Tillman pays particular attention to how women used typically private sources like letters and diaries for public purposes. Her method of analysis is particularly well suited to offer a new and refreshing interpretation of poet Elizabeth Graeme Fergusson. Fergusson protested using petitions and letters, and launched a “wide-reaching publicity campaign.” Fergusson filed petitions with the state assembly, sent letters to the newspapers that were published and republished across the colonies, and wrote a poem intended to be circulated.  By embracing a range of genres, Fergusson was able to transform herself from someone known as “‘more dangerous to the American cause than any other woman’” to a beloved, admired literary figure and “‘the most learned woman in America.’”[4]

Tillman skillfully walks the reader through the steps of her analysis—a tactic that will be particularly rewarding for scholars who have spent more time with historical rather than literary scholarship (myself included). On the most basic level, Tillman is upfront and clear about defining the terms that form the basis of her analysis. In the second paragraph, Tillman describes that by “stripped” she means how many loyalist women read and reacted to the Revolution by using rhetoric that identified and opposed “violent abuse, oppressive political structures, and sexual assault.” By “script,” she means both the “process of writing” and the “art of creating.” Loyalist women used manuscript writing as a “complex performance that was intended to achieve something,” as well as a writer’s “insistence on creating their own definition of loyalty.”[5] By being explicit about her terminology, Tillman helps readers follow her analysis as well as offers other historians with additional approaches to use in their own research.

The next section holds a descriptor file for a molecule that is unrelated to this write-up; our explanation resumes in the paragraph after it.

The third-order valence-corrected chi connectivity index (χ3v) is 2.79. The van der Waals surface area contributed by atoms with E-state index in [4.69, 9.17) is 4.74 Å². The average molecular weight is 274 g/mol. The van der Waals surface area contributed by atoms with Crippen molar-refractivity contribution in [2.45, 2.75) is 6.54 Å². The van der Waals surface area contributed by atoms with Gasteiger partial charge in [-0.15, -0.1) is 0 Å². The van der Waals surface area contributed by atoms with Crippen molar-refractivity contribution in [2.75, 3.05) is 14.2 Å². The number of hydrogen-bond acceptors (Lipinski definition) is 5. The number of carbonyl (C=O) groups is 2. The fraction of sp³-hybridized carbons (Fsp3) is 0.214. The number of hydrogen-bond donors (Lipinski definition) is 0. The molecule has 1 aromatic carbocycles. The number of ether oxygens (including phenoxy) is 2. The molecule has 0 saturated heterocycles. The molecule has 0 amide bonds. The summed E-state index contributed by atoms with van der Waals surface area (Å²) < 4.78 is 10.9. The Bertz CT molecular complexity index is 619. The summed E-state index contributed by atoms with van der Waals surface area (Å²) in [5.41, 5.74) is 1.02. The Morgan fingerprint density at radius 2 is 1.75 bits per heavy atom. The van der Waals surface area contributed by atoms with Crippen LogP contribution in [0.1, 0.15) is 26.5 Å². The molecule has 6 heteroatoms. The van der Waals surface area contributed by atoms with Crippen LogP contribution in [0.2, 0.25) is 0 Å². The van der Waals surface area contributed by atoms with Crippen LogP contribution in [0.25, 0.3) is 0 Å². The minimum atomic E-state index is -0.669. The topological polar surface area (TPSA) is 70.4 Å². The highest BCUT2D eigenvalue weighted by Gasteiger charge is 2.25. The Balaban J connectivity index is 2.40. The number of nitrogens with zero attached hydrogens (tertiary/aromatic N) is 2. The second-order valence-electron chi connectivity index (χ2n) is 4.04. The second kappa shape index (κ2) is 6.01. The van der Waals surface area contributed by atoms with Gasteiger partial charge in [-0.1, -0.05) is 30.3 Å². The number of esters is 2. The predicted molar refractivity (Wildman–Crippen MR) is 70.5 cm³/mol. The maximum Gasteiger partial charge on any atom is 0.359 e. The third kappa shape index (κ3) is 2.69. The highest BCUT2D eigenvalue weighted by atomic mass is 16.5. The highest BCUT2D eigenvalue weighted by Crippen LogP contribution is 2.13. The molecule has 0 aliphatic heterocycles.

For example, in her chapter on Margaret Morris, Tillman “broadens the concept of ‘neutral ground,’ from place to page.” In physical “neutral grounds,” including  Westchester County, New York, and Long Island Sound, residents’ allegiances varied based on the relative success and failure of loyalists and revolutionaries, and many became “disaffected” as a result of violence and property destruction. Just as how “neutrality” did not mean “impartiality” in these physical locations, it had a similar meaning in Morris’ letter-journal. Perhaps most importantly, while George Washington and other revolutionaries tried to control physical neutral grounds they failed to fully control the transmission of letters. Reflecting the impact of these letters, correspondence with the enemy was considered treason. Tillman suggests that “[l]etters were as contested as the spaces in which they were written.”[6]